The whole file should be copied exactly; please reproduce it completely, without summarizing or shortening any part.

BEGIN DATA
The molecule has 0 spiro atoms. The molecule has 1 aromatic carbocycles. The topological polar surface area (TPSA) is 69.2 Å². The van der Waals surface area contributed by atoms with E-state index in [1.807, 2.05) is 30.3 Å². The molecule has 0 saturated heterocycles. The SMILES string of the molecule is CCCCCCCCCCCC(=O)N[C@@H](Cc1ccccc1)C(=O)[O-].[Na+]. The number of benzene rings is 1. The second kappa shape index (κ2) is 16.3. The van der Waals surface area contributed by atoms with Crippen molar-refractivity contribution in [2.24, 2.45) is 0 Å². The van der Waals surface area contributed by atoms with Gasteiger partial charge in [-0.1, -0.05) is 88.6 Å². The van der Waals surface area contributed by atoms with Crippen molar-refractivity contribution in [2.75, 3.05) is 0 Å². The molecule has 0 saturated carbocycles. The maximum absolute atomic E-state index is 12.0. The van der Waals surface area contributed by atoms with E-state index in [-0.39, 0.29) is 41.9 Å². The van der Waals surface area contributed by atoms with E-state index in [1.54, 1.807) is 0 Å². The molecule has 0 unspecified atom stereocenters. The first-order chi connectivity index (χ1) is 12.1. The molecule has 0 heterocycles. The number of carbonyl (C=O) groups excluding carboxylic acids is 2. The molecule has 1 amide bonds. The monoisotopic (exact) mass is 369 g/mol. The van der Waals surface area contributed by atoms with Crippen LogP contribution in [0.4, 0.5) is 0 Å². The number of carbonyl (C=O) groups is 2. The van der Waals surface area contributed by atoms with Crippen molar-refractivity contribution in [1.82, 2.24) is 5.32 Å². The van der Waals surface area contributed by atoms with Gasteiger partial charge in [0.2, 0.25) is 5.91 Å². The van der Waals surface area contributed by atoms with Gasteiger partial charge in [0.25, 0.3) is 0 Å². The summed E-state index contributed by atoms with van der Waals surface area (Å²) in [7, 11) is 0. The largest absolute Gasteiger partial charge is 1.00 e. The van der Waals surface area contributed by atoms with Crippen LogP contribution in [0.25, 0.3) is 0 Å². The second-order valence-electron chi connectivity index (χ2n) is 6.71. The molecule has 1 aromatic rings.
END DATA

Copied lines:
The molecule has 0 spiro atoms. The molecule has 1 aromatic carbocycles. The topological polar surface area (TPSA) is 69.2 Å². The van der Waals surface area contributed by atoms with E-state index in [1.807, 2.05) is 30.3 Å². The molecule has 0 saturated heterocycles. The SMILES string of the molecule is CCCCCCCCCCCC(=O)N[C@@H](Cc1ccccc1)C(=O)[O-].[Na+]. The number of benzene rings is 1. The second kappa shape index (κ2) is 16.3. The van der Waals surface area contributed by atoms with Crippen molar-refractivity contribution in [2.24, 2.45) is 0 Å². The van der Waals surface area contributed by atoms with Gasteiger partial charge in [-0.1, -0.05) is 88.6 Å². The van der Waals surface area contributed by atoms with Crippen molar-refractivity contribution in [2.75, 3.05) is 0 Å². The molecule has 0 saturated carbocycles. The maximum absolute atomic E-state index is 12.0. The van der Waals surface area contributed by atoms with E-state index in [-0.39, 0.29) is 41.9 Å². The van der Waals surface area contributed by atoms with E-state index in [1.54, 1.807) is 0 Å². The molecule has 0 unspecified atom stereocenters. The first-order chi connectivity index (χ1) is 12.1. The molecule has 0 heterocycles. The number of carbonyl (C=O) groups excluding carboxylic acids is 2. The molecule has 1 amide bonds. The monoisotopic (exact) mass is 369 g/mol. The van der Waals surface area contributed by atoms with Crippen LogP contribution in [0.4, 0.5) is 0 Å². The number of carbonyl (C=O) groups is 2. The van der Waals surface area contributed by atoms with Crippen molar-refractivity contribution in [1.82, 2.24) is 5.32 Å². The van der Waals surface area contributed by atoms with Gasteiger partial charge in [0.2, 0.25) is 5.91 Å². The van der Waals surface area contributed by atoms with Gasteiger partial charge in [0.25, 0.3) is 0 Å². The summed E-state index contributed by atoms with van der Waals surface area (Å²) in [7, 11) is 0. The largest absolute Gasteiger partial charge is 1.00 e. The van der Waals surface area contributed by atoms with Crippen LogP contribution in [0.25, 0.3) is 0 Å². The second-order valence-electron chi connectivity index (χ2n) is 6.71. The molecule has 1 aromatic rings.